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Professionals for DHH Families: Concepts of Print Transcript

[Title slide appears with the following text: “For Professionals Working with Families with DHH Children: Language and Literacy Strategies Concepts of Print” (State of Minnesota logo) Minnesota Department of Health, Minnesota Commission of the Deaf, DeafBlind & Hard of Hearing”]

[Leala Holcomb appears and begins to sign.]

>> Leala: The concept of print is when a child makes the connection between a word in their daily life to the printed counterpart with a meaning associated with the word. This leads to recognizing letters, words, or sentences. They are able to understand that the concept of reading means to read from the left side to the right side, and from top to bottom. They also master the skill of using a book, holding it the right way, being able to locate the title, the author’s name, how to turn the page, and so on. If you want the deaf child to become a reader, it is essential to expose the child to the concept of print. How can we expose them to the concept of print? Here are a few examples: 

[Leala is replaced by a video clip. In the video clip, a parent and a child are sitting on the couch with an upside-down picture book open in front of them. The child looks at the book, and reaches out to turn it right side up.]

>> Parent: Right! We had it upside-down! 

>> Child: Yay!

>> Parent: (tapping on child’s arm to get their attention and pointing to the book). The title - books all have titles - what’s the title of this one? 

>> Child: Book uh…

>>> Parent: (pointing to the text on the book page) I T-O-O-K M-Y L-L-A-M-A F-O-R A W-A-L-K. I took my llama for a walk. 

[Video clip ends and Leala reappears on screen and continues to sign.]

>> Leala (continued): Now, I will model how you as a professional can help families practice this strategy. I will take on the role of a professional and interact with the hearing parents. You can watch, and think of how you as a professional, can interact with the families out there. 

[Leala is replaced by a video clip. Leala as a professional, sits at the table with a different parent. They both look at an iPad standing on the table in front of them.]

>> Leala: See how the mother teaches the child about the book? How did she do that? She purposefully had the book upside-down to see if the child would righten it up. The child does. You can do the same. You can teach your child about books by testing them with the upside-down book. See if they correct the action by fixing the book’s position. Let’s practice.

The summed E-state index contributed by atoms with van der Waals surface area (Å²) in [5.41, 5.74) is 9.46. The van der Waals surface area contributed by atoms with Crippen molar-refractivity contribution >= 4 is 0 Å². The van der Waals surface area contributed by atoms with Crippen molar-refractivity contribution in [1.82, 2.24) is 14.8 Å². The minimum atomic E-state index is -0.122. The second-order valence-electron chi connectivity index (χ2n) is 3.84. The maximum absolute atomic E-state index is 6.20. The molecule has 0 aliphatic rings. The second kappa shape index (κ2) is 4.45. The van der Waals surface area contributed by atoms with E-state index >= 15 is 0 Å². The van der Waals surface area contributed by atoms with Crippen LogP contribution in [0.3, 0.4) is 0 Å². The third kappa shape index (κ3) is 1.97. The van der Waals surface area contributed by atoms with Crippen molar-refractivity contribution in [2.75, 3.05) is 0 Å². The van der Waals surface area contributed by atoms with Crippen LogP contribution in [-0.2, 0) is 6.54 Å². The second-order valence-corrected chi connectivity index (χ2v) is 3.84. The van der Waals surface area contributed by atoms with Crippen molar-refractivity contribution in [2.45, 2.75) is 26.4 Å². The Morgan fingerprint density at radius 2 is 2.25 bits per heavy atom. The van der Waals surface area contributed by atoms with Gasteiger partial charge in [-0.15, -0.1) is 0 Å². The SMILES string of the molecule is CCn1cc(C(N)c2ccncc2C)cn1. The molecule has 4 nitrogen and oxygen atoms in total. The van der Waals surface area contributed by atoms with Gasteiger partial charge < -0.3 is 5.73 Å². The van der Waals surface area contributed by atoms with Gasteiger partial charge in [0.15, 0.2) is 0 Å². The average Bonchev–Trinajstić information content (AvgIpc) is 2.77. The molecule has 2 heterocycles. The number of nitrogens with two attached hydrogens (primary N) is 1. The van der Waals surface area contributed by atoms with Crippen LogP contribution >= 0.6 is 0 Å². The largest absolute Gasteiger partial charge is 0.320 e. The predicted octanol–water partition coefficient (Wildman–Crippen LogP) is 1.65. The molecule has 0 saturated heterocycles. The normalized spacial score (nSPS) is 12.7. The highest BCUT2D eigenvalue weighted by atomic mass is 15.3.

[Parent nods. Leala passes a book to the parent. The parent picks it up and turns it upside down. Video clip pauses to a text slide “Pause video: practice what you would say to families.”]

[Text is replaced by Leala who reappears on screen and continues to sign.]

>> Leala (continued): You can practice with the families by incorporating this strategy in the different activities you do all day along. 

[End credits: 

“Created by 

Debbie Golos, PhD 

Associate Professor & Coordinator of the Deaf Education Teacher Preparation Program 

University of Minnesota

Leala Holcomb, PhD 

Early Childhood Education Specialist

Brynn Roemen, MEd 

Instructor in the Department of Educational Psychology 

University of Minnesota

Damon Timm

Video Production


Leala Holcomb


Haruna Matsumoto


Oceana Matsumoto


Special thanks to Peters Pictures and Hands Land for permission to incorporate their material in this series and to Stanley Matsumoto and Aaron Waheed for additional filming.”]

[End credits:

(State of Minnesota logo)

“This webinar series was supported by the Health Resources and Services Administration (HRSA) of the U.S. Department of Health and Human Services (HHS) as part of an award totaling $360,725 with zero percentage financed with non-governmental sources. The content are those of the author(s) and do not necessarily represent the official views of, nor an endorsement, by HRSA, HHS, or the U.S. Government. For more information, please visit

“Produced by the Minnesota Department of Health, and the Minnesota Commission of the Deaf, DeafBlind & Hard of Hearing.”]

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